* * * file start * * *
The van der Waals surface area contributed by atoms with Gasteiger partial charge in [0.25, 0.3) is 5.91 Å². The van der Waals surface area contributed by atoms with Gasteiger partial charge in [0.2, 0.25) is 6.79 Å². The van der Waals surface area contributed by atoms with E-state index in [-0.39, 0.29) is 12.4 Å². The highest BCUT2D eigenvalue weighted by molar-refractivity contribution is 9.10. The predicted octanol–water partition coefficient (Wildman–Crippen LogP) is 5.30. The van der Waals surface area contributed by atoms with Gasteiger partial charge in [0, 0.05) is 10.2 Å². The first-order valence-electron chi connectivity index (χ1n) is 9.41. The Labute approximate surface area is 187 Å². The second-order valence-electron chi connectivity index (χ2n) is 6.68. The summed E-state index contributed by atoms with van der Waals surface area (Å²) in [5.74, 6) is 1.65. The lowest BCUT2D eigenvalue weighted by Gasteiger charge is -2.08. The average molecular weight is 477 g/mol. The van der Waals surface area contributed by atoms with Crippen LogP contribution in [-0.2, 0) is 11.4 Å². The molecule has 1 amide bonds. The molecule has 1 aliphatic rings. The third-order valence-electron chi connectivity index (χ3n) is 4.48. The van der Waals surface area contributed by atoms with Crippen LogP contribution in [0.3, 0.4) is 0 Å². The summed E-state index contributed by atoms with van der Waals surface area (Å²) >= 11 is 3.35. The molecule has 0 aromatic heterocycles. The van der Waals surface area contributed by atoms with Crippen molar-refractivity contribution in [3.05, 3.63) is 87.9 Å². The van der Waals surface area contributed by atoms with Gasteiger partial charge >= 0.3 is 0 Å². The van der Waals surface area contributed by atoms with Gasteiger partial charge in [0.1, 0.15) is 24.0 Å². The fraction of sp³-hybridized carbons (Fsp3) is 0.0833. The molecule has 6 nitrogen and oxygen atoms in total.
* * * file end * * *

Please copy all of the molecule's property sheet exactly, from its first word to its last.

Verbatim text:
The van der Waals surface area contributed by atoms with Gasteiger partial charge in [0.25, 0.3) is 5.91 Å². The van der Waals surface area contributed by atoms with Gasteiger partial charge in [0.2, 0.25) is 6.79 Å². The van der Waals surface area contributed by atoms with E-state index in [-0.39, 0.29) is 12.4 Å². The highest BCUT2D eigenvalue weighted by molar-refractivity contribution is 9.10. The predicted octanol–water partition coefficient (Wildman–Crippen LogP) is 5.30. The van der Waals surface area contributed by atoms with Gasteiger partial charge in [0, 0.05) is 10.2 Å². The first-order valence-electron chi connectivity index (χ1n) is 9.41. The Labute approximate surface area is 187 Å². The second-order valence-electron chi connectivity index (χ2n) is 6.68. The summed E-state index contributed by atoms with van der Waals surface area (Å²) in [5.74, 6) is 1.65. The lowest BCUT2D eigenvalue weighted by Gasteiger charge is -2.08. The average molecular weight is 477 g/mol. The van der Waals surface area contributed by atoms with Crippen LogP contribution in [-0.2, 0) is 11.4 Å². The molecule has 1 amide bonds. The molecule has 1 aliphatic rings. The third-order valence-electron chi connectivity index (χ3n) is 4.48. The van der Waals surface area contributed by atoms with Crippen LogP contribution in [0.3, 0.4) is 0 Å². The summed E-state index contributed by atoms with van der Waals surface area (Å²) >= 11 is 3.35. The molecule has 0 aromatic heterocycles. The van der Waals surface area contributed by atoms with Crippen molar-refractivity contribution in [3.05, 3.63) is 87.9 Å². The van der Waals surface area contributed by atoms with Gasteiger partial charge >= 0.3 is 0 Å². The van der Waals surface area contributed by atoms with Gasteiger partial charge in [0.1, 0.15) is 24.0 Å². The fraction of sp³-hybridized carbons (Fsp3) is 0.0833. The molecule has 6 nitrogen and oxygen atoms in total.